On the other hand, the fallout from Rayna and Teddy’s breakup has been surprisingly well-handled for a show that featured Rayna’s daughters finding a tabloid with their mom’s face on it as a major plot point. (I’d quibble about Rayna and Teddy making the cover of such a publication, but maybe Taylor Swift and the Kardashians don’t exist in this universe.) In particular, I like the way that Teddy has all of these ideas of what he’s going to do as mayor, but mostly, everybody just wants to ask him about his divorce. Similarly, this is a great way to pull Lamar back into the story, since he thinks he can now order Teddy around even more, now that the man’s not his son-in-law. Instead, Teddy pushes back and gives the deputy mayor job to Coleman, while also assigning Peggy a job that will allow them to spend lots of time alone together without raising eyebrows. (Or so Teddy thinks; I’m going to guess the Nashville press—which has nothing else to do, apparently—will be somewhat more skeptical.) I honestly thought the show had just cut Lamar and Coleman loose; now that they’re involved in this storyline, things have gotten at least slightly more interesting.
The center of this show has always been at its best when it focuses on the regret that flows between Rayna and Deacon, or the enmity between Rayna and Juliette. And while this episode is a little light on the latter—outside of a great scene where Rayna asks to sing at the party and Juliette is all, “We’ll see!”—it has heaping spoonfuls of the former. The whole end of the episode, pretty much, is just Rayna trying to tell Deacon that she wants them to have a chance together again, and she’s weirdly sad about that. (Does anybody sing anything on this show that’s not a slow, contemplative, moody ballad? Outside of “Labrador On The Floor,” of course.) And at the same time, that scene between Rayna and Deacon after she sings her heart-wrenching ballad for him is one of the best the show has ever done. I like nothing more than characters trying to be decent to each other, so I found Rayna’s admission that she wants to “do right” by Deacon weirdly heart-breaking. It’s a promising sign for a storyline that kind of faded into the background for a while there.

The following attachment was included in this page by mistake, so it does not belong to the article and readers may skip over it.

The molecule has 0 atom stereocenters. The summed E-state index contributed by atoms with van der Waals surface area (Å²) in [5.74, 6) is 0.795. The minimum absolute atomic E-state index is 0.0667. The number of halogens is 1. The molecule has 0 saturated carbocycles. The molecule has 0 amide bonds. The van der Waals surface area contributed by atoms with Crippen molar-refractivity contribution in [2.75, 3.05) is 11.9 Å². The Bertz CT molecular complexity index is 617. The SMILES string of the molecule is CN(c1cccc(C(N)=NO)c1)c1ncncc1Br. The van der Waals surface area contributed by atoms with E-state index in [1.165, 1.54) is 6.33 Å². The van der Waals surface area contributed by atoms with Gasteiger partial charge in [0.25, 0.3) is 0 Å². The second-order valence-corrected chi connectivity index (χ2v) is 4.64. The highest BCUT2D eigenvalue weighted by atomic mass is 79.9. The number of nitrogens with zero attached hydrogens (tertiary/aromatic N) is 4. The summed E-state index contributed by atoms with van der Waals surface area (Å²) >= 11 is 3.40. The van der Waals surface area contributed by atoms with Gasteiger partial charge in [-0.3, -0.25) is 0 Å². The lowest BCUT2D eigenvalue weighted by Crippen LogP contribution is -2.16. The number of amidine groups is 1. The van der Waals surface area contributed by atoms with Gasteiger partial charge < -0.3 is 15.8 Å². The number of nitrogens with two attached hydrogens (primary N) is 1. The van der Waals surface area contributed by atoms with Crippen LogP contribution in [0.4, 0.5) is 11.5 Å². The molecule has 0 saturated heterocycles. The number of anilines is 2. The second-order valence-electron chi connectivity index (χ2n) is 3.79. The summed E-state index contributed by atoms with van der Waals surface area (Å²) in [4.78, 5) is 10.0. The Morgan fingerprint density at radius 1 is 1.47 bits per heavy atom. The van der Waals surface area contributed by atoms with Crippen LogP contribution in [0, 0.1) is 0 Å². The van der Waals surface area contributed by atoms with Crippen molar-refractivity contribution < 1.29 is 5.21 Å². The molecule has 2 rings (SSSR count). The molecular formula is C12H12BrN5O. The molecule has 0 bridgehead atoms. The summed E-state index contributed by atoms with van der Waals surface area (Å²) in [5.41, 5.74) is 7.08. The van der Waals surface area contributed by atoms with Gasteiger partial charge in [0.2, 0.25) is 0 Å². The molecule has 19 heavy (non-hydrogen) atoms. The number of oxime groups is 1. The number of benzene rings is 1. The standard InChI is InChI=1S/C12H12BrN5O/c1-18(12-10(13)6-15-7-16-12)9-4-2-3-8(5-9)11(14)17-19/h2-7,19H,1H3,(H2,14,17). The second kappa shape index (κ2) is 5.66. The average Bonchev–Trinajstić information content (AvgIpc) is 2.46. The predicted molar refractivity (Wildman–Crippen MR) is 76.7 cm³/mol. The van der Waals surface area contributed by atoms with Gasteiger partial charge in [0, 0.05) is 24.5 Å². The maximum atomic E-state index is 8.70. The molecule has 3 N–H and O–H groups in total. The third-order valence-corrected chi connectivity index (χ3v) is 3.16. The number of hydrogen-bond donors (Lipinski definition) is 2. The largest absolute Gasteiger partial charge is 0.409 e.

I honestly don’t know if this is on next week—the “next week on” preview said, “On the next new Nashville” instead of “Next week on Nashville,” and I didn’t stick around to see when that episode will air—but I’d say that February sweeps has mostly reignited my interest in the show in a way I didn’t think was even possible. There are still a few too many flaws in this show for me to wholeheartedly recommend it—for one thing, every time it tries to be soapy, like with that scene where Lamar threatens Teddy, it still comes off as kinda silly, and Avery still exists—but I’m actually interested to see where this is going to end up. That’s quite an accomplishment for this show, and I guess I’d say it’s turned the corner at long last.
- I realize that Juliette giving Deacon a dog is supposed to make us think better of her, but I mostly just kept thinking how irresponsible it is to give someone a dog out of the blue. Bad, Juliette!
- “Did she just call me madam?” Connie Britton’s delivery of this line was impeccable.
- Hell, everybody’s back in the show now! Even Watty, the greatest character in the history of television, drops by to play guitar and offer counsel to seemingly everybody.
- I hope Pam Tillis becomes a major recurring character.
- The life and times of Avery Barclay: It was nice to have money, he concluded, but what about the sound? And the old man in the music store just didn’t speak in clear advice, instead offering weird, Zen koans that Avery could make no sense of. To the Bluebird to lurk menacingly!